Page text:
South Africa will look to wrap up the series at Newlands; a ground where they have won 19 of their 29 Tests since 1993. © Getty Images

South Africa will look to wrap up the series at Newlands, a ground where they have won 19 of their 29 Tests since 1993. © Getty Images

Angelo Mathews spoke about the need for the Sri Lankans to be mentally tough when they meet South Africa in the second of three Tests, starting at Newlands in Cape Town on Monday (January 2), but hinted that there was need for some changes in personnel.

In losing the first Test in Port Elizabeth by 206 runs, Sri Lanka showed weaknesses in both the batting and the bowling departments. While South Africa looked certain to go into the match with an unchanged playing XI, Mathews admitted there would be debate in the Sri Lankan camp about the composition of their side.

Kusal Perera’s role as an attacking No. 3 batsman could come in for particular scrutiny after he was out for seven and six in Port Elizabeth, playing ill-judged cut shots on both occasions.

But with Perera having been compared to Sanath Jayasuriya, on whom he has based his game, Mathews said he would not like to see the young left-hander abandon his attacking instincts, even though slashing at South Africa’s pace on pitches with pace and bounce “wasn’t the right game plan”.

Mathews didn’t hint at penalising Perera with the sack, but acknowledged that Upul Tharanga, a more conservative left-hander, was an option as “he can bat from one to seven”.

Whereas, in subcontinental conditions, Sri Lanka usually base their bowling attack on spin, they had to opt for three pace bowlers and only one specialist spinner in Rangana Herath in the first Test. Suranga Lakmal bowled well, taking five wickets in the first innings, but the pacers seldom threatened in the second innings, when South Africa declared on 406 for 6.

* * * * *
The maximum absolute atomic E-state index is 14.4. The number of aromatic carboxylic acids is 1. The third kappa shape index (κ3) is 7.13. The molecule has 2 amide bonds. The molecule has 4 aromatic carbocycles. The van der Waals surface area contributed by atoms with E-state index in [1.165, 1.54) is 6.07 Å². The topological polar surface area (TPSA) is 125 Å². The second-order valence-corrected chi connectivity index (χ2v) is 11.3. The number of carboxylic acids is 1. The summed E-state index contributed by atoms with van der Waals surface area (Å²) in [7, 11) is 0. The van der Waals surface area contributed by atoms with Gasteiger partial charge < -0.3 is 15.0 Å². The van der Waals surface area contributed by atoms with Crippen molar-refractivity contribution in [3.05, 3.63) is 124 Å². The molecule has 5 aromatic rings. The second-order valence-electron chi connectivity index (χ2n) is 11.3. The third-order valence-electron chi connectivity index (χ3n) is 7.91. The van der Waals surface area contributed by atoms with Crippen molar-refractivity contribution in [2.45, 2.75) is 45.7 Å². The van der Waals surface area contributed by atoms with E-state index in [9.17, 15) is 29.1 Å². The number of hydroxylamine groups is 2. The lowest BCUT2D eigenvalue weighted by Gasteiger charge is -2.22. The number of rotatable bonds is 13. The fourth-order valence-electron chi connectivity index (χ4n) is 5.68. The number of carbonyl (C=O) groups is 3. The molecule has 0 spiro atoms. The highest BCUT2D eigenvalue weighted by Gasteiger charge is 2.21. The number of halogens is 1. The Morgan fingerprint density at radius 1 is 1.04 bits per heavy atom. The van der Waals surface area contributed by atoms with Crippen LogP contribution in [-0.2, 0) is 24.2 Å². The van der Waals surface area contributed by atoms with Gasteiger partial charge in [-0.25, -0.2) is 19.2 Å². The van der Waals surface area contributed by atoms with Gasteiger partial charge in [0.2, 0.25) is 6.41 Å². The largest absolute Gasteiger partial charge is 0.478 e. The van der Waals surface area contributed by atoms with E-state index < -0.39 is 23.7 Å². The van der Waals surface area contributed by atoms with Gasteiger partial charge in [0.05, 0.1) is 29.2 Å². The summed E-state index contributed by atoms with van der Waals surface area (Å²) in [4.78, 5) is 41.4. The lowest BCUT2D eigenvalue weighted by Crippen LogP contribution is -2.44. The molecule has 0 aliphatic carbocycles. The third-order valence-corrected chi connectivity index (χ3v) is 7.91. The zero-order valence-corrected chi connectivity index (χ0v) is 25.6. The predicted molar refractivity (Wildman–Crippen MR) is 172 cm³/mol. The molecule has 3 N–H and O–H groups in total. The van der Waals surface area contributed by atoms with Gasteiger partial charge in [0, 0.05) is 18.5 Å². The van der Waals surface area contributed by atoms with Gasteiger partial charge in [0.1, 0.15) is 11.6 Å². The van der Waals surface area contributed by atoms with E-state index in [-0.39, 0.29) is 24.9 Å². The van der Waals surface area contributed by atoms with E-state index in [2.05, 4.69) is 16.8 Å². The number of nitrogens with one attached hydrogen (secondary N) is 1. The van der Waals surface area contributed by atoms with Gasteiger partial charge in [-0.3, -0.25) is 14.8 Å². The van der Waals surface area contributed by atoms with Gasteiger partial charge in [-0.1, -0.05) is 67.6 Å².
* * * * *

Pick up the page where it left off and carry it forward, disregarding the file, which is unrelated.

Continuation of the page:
Dushmantha Chameera was disappointing, taking only one wicket in the match and conceding 153 runs at more than five runs an over.

Mathews indicated, however, that Chameera could be given another chance. “He is coming back from injury,” said Mathews. “He has not got his rhythm back but he can do better in the second Test.”

There has been an extended period of hot, dry weather in Cape Town, but the pitch was still likely to offer more pace and bounce than Port Elizabeth, although spinners could play a role later in the match.

An option for Sri Lanka might be to play to their traditional strength by picking two spinners, with Dilruwan Perera, the offspinner, coming into the side and strengthening the tail.

Newlands has been a fortress for the South African team, which has won 19 of the 29 Tests played there since 1993, with their only four defeats all coming against Australia.

The New Year Test is traditionally the biggest occasion in South African cricket and the ground is sold out for the first day. Coming on the back of a series victory in Australia last month and a convincing win in Port Elizabeth, South Africa would be favourites to wrap up the three-match series, whether or not Sri Lanka ring in the changes.

South Africa (likely): Faf du Plessis (capt), Stephen Cook, Dean Elgar, Hashim Amla, JP Duminy, Temba Bavuma, Quinton de Kock (wk), Vernon Philander, Keshav Maharaj, Kyle Abbott, Kagiso Rabada.
Sri Lanka (from): Angelo Mathews (capt), Dinesh Chandimal (wk), Kusal Mendis, Kusal Perera, Dimuth Karunaratne, Kaushal Silva, Dhananjaya de Silva, Upul Tharanga, Dilruwan Perera, Rangana Herath, Lahiru Kumara, Nuwan Pradeep, Dushmantha Chameera, Suranga Lakmal, Vikum Sanjaya.